It’s 1974, and Hogue is back in Indianapolis, working with a small sound company owned by Dan Kasting. That little sound company also started working with Seger. “Dan was another important mentor who took me under his wing. He got me on as FOH engineer for the Faith Band, an artist managed by Sunshine Promotions. Sunshine in turn sent Hogue to work as tour manager and production manager for some of their other bands. Hogue also went out on his first “Big Rock Tour” as a monitor engineer with English rock band Uriah Heep. At that time, production for touring bands was mostly regional. Practically nobody carried sound and lighting on a national tour basis. There were no shed venues to speak of, either. Stadium festivals and multiple act jam shows were the standard. “Bob was a mainstay through all of those; the Texas Jam, the Kansas Jam and the Florida Jam,” says Hogue.

Mark with Jeanne and Jimmy Pankow. Jimmy Pankow is a founding member of the band Chicago. Photo by John Rapp

‡‡         Back with Bob Seger

It was during these years, at the start of their long working relationship, that the seeds of friendship between Bob Peterson and Mark Hogue were planted.

“I met Mark in the summer and fall of 1976, when out on my first tours with Kiss and Bob Seger. He brought in supplemental PA for our stadium shows,” Peterson says. “Despite the fact that he was an audio guy, we hit it off right from go. Here we are, 40-plus years later, and working together again with Bob Seger and the Silver Bullet Band. Professionally, I admire Mark’s deep technical expertise, coupled with his intense understanding of the financial impact of everything we do. What I really respect is how far he will go to defend creative ideas, understanding inherently that is why the people come to the shows. All this with zero drama. Zero.”

The years 1977 through 1981 found Mark working on both sides of the pond, with Center Stage Management in the U.S. and Mismanagement in England. “My son was born in 1980, and the goal for me at that time was to work on the road as little as possible,” Hogue says. Thanks to John Cutcliff and Red White, Hogue and Kasting landed the Melissa Manchester and Manhattan Transfer accounts, which kept them close to home.

In 1985, Hogue got an offer to take over a FOH position on the “Chicago 18” tour. In the midst of “a bit of fallout,” he wound up as production manager, “thanks in no small part to the band guys believing in me. I stayed with them for 10 years, up until ‘95.”

In between, he did the Coverdale/Page tour, Anita Baker’s first big tour, The Rapture, and a number of others. “I got more and more into production and less into audio. I knew early on that what I wanted to do is produce shows. I figured that out at Ball State,” Hogue says.

Mark Hogue photo by Karen Colvin

‡‡         Learning the Ropes

“Working for Chicago was the best production manager training I could ever have. We did every conceivable kind of venue in the world imaginable. They would do a stadium one day, followed by an arena, a theater, and then pack the gear into an airplane and fly to Japan booked into arenas and theaters, then fly back to do a theater in the round. They were totally polished, seasoned professionals who respected the crew enough to give us the freedom to do things right for them.”

Perhaps the most important person he met in 1985 was Howard Kaufman, whom he worked with the next 30 years. “Chicago was Howard’s first band, so I spent a fair amount of time in his world,” Hogue says. “He was an amazing man. One of few words, but if you paid attention, the education was priceless. Howard used me to fix things. I always say I can do any show of any size anywhere around the world. It may not be the show you want, and I may piss people off along the way. It may cost me the gig. But the show will happen and everyone will get paid. If I get sacrificed in the process along the way, so be it. There will be another gig, and that was fine with Howard. He would always tell me, ‘Okay, go make sure they make money.’ That’s how I ended up with Poison for 10 years.”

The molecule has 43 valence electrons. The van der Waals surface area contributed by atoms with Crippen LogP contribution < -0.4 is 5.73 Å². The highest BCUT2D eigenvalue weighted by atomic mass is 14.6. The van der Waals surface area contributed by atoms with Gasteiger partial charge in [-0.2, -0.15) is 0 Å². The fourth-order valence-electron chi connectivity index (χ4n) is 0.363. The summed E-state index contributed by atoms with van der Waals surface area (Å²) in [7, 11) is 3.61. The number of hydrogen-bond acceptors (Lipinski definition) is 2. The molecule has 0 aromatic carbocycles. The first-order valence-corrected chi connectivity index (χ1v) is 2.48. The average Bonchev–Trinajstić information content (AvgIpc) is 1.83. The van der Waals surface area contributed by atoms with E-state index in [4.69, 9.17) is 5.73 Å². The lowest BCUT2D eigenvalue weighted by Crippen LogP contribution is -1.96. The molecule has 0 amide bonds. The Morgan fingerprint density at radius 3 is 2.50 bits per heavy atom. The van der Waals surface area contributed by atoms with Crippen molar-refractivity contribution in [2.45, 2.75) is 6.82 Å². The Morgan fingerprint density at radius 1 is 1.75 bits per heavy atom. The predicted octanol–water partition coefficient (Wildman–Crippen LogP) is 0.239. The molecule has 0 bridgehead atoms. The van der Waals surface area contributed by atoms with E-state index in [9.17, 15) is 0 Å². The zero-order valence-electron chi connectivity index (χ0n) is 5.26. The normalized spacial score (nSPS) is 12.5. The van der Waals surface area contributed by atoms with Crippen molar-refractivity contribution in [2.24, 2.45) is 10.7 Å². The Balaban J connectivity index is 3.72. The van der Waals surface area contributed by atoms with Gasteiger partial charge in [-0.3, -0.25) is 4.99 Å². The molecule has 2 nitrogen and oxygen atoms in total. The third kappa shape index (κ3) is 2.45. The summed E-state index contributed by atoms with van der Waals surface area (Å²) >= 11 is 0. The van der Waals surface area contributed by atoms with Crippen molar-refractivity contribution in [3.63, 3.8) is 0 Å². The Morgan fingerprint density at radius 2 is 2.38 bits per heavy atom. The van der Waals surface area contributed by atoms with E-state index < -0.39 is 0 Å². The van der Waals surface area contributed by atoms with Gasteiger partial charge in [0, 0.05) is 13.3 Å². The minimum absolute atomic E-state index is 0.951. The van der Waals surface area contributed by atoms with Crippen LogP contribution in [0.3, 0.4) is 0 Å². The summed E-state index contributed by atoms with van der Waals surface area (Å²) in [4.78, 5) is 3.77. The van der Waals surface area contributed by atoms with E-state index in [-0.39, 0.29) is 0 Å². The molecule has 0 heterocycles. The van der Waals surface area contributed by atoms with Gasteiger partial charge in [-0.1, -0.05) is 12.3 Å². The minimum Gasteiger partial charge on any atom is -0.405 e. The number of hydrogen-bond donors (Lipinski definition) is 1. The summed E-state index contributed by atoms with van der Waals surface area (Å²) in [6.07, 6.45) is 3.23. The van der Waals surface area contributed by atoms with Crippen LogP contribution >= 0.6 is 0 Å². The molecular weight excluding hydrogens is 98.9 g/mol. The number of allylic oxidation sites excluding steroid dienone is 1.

Hogue also attributes his success and longevity to “the real guiding lights in my career,” including Jimmy Eyers, tour manager for Aerosmith and Chicago, and others such as Paul Newman, now with Clair. He also has a long working relationship with Harold Blumberg, partnering with him as a consultant since his earliest days. “Those guys guided my career from late Chicago through Aerosmith. They taught me so very much and looked after me so very well.”

In 1995, Jimmy Eyers asked Hogue to “take the boys [Aerosmith] to Japan for a short run of 12 TV shows.” A few shows into the run, Joe Perry told Hogue the band wanted him to stay for their upcoming Nine Lives tour. “I told him I’d love to, but I kinda have this other thing that I do working with Howard Kaufman and Chicago.” To which Perry replied, “Well, I can fix that,” Hogue says.

“I go to the first production meeting in New York City and see what the designers have come up with for Nine Lives,” Hogue continues. “They have this massive amount of staging 93 feet wide, with a lighting fixture of every sort made and eight Pani projectors. It was monstrously beautiful, so I said to them, ‘We’re doing stadiums right?’” The management team told him no, it’s all sheds and arenas and needs to fit in six trucks. “I looked up from the plot and said, ‘Not with this thing you ain’t!’ Crumpled it up, threw it over my shoulder and said, ‘Okay. Where do we start?’”

The management team did not have an answer. Hogue found himself in the position of being 12 weeks out from starting a tour in Europe with nothing. “Jimmy, recovering quickly from the dead silence, asks me, ‘Well, what you got?’ I told him the best trash and flash guy I know in the business is Jim Chapman.” A day later, the three, along with scenic designer Brian Sullivan of B&R Scenery, are in a seafood restaurant designing the show on cocktail napkins and legal pads. Two entire lighting systems were built — one, assembled by Neg Earth in London to do the tour, while the other was assembled in Hartford, CT as the beta test rig. It would never be used, except in rehearsals. “We continuously went through daily changes to make sure it all fit, and then relayed that information to the guys in England.” Four weeks later, everyone met in Newcastle, U.K. to start what would be a very successful tour that ran for the next three years.